Demographic profile of respondents

A total of 3,349 respondents participated in the study (response rate =67.6%). Before analyzing the data, the returned questionnaires were routinely cleaned and checked for duplication. The data cleaning found no duplicated questionnaires, and there was(were) no respondent(s) who gave the same answer to all competency questions, which might undermine the result accuracy. Overall, approximately 26.9% (n=902) of the returned questionnaires were completed by students from private nursing schools, and one-third (33.4%) were from nursing schools established in Bangkok. The majority of the respondents were female (94.8%) with the mean age of 23 years. Approximately half of the respondents had rural backgrounds and were admitted to nursing school through national entrance examination. While individual student profiles were quite similar, patterns of mode of admission and school location were markedly different between public and private nursing schools. Students enrolled through the national entrance exam were more concentrated in public nursing schools than in private nursing schools (50.6% vs 29.3%). Nursing schools outside Bangkok were more likely to operate in the public sector (72.6%) than in the private sector (50.4%) (Table 2).

Table 2 Profiles of respondents

Note: Missing data are small in number; therefore, they were not included in the analysis.

Competency level

In general, most respondents reported themselves “confident” (scale 4) or “very confident” (scale 5) in each competency. The mean score of self-assessed competency ranged from 3.5 to 4.3. “Maintaining professional standards”, “working with diverse communities”, and “collaborating with other health workers in a health care team” were the topics with the highest mean score; meanwhile, “coping with new emerging diseases” had the lowest mean score. Private nursing students tended to report having higher competency than students from public nursing schools; however, the difference between the two groups was trivial (<0.1). The complete list of each competency with its mean score is provided in Table 3.

Table 3 Mean score of each competency level

Note: Data presented as mean (standard deviation).

Factor analysis and factor loading

Table 4 demonstrates findings from (unrotated) factor analysis, and Table 5 presents the factor loading (pattern matrix) after rotation. Of the 14 factors identified, only two yielded an eigenvalue of >1 (5.9 and 1.3). Factor 1 seemed to be loaded by competencies that are relevant to life skills for public health activities such as “working with diverse communities”, “multicultural understanding”, and “lifelong learning skill”. In contrast, factor 2 appeared to be loaded by mainstream clinical-related skills, such as “maintaining professional standards” and “provision of clinical nursing care”. To better reflect the characteristics of the loading components, factor 1 was renamed “public health competency”, and factor 2 was renamed “clinical competency”. More details of the results of the analysis are shown in Tables 4 and 5.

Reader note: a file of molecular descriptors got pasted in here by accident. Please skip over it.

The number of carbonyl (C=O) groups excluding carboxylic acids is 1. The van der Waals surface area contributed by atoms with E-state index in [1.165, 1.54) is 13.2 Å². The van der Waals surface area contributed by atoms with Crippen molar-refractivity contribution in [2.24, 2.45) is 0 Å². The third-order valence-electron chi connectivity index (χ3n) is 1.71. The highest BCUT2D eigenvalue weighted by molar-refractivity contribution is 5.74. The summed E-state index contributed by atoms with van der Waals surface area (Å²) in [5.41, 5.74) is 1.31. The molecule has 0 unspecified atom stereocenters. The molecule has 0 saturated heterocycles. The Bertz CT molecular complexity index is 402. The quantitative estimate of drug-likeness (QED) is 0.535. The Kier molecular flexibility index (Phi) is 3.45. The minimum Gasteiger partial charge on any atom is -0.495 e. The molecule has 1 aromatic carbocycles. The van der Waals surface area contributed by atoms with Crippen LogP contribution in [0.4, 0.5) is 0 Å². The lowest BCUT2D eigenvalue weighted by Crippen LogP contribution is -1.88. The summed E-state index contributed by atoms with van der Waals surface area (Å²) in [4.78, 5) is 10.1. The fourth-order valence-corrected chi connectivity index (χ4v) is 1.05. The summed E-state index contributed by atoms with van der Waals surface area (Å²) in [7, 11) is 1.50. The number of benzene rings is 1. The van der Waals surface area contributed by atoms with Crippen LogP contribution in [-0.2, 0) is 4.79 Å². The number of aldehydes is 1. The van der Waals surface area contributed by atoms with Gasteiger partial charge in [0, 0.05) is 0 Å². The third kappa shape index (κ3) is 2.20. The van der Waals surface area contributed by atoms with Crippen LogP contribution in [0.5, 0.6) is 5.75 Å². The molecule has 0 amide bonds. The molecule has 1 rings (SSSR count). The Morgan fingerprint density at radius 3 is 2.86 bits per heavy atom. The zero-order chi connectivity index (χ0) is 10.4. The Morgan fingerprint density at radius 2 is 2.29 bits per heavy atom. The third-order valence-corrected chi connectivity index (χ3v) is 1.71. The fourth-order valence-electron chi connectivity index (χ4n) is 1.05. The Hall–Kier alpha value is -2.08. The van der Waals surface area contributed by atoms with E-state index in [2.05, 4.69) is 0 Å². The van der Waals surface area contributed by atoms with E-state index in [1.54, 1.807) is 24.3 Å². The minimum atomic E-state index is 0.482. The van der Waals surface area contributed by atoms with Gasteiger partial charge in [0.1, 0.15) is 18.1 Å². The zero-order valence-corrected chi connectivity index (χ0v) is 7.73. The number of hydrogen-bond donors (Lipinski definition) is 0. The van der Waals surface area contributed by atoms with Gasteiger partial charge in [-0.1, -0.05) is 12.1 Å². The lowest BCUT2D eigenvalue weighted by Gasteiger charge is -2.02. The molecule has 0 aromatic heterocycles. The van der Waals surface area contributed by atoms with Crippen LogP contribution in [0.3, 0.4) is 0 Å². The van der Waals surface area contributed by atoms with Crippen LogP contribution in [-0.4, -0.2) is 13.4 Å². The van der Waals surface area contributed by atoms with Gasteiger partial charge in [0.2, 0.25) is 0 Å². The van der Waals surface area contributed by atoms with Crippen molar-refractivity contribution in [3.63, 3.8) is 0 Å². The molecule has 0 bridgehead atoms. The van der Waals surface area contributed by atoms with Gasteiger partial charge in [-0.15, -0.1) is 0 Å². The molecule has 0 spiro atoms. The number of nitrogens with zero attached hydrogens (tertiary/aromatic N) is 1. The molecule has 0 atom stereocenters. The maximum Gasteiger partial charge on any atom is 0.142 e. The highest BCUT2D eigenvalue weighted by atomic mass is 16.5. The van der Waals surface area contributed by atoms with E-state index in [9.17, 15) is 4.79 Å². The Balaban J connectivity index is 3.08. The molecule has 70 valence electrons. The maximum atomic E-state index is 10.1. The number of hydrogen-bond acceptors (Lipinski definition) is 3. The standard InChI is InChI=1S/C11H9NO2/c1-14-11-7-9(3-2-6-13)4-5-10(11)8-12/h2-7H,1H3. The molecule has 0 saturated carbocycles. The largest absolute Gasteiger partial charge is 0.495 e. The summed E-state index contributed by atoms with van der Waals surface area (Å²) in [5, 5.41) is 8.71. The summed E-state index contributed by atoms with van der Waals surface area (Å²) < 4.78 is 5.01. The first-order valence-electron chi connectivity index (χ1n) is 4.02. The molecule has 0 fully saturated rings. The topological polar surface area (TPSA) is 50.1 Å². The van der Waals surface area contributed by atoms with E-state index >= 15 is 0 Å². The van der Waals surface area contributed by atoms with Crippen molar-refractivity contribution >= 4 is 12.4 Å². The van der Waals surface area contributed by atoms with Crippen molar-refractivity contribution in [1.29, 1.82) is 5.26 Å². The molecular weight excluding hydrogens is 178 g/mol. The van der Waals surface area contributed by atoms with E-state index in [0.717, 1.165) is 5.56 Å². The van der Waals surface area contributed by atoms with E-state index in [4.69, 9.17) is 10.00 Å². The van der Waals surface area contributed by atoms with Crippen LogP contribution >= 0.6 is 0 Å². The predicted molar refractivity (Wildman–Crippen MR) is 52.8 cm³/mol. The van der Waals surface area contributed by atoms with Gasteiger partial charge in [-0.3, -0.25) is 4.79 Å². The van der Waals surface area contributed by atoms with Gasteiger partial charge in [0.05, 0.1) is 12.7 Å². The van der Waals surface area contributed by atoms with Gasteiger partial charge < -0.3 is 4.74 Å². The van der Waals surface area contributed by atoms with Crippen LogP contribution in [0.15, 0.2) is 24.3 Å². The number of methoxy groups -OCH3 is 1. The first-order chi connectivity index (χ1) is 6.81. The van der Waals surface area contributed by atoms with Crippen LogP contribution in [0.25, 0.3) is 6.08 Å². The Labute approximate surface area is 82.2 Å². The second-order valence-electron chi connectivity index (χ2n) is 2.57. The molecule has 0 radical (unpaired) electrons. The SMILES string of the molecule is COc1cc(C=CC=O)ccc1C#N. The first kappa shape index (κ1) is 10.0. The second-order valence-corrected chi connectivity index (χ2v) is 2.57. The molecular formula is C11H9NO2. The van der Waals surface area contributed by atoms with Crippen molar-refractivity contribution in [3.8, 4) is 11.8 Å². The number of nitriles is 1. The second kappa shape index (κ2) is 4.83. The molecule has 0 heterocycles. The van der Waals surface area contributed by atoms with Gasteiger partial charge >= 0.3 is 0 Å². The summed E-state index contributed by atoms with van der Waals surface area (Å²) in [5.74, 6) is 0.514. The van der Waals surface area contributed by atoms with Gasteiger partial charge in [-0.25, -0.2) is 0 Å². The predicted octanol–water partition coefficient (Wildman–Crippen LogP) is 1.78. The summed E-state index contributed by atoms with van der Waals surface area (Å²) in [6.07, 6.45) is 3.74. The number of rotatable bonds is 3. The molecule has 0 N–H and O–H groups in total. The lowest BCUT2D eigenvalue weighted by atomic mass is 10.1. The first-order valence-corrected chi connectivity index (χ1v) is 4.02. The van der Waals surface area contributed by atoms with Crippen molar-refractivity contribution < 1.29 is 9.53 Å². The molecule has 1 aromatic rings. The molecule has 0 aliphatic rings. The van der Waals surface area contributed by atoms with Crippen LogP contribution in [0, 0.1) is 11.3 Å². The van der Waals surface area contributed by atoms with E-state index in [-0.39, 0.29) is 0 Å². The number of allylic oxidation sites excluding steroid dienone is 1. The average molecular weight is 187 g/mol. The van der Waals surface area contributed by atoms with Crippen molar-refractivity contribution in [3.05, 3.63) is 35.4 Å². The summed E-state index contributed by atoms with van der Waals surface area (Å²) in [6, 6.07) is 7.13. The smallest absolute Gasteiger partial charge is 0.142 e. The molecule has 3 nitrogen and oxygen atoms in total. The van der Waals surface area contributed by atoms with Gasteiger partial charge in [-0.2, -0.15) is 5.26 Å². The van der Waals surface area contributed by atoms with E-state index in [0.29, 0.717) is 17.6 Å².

Table 4 Results of the factor analysis of the 14 competencies

Note: aThe Difference column shows the difference between the given row and the row below; therefore, the Factor 14 difference is zero. Only factors with eigenvalue >1 were kept for the analysis in the next step (factor loading matrix).

Table 5 Factor loading matrix

Note: The bold entries refer to which factor the given competency was assigned.

Constructing factor score

A (standardized) competency score was calculated for “public health competency” and “clinical competency” by Bartlett’s formula. A higher score reflected a higher level of competency. Univariate analysis showed that private nursing students reported significantly higher levels of competency in “public health competency” than public nursing students (P=0.012). This difference also appeared in “clinical competency” but with less statistical significance (Table 6).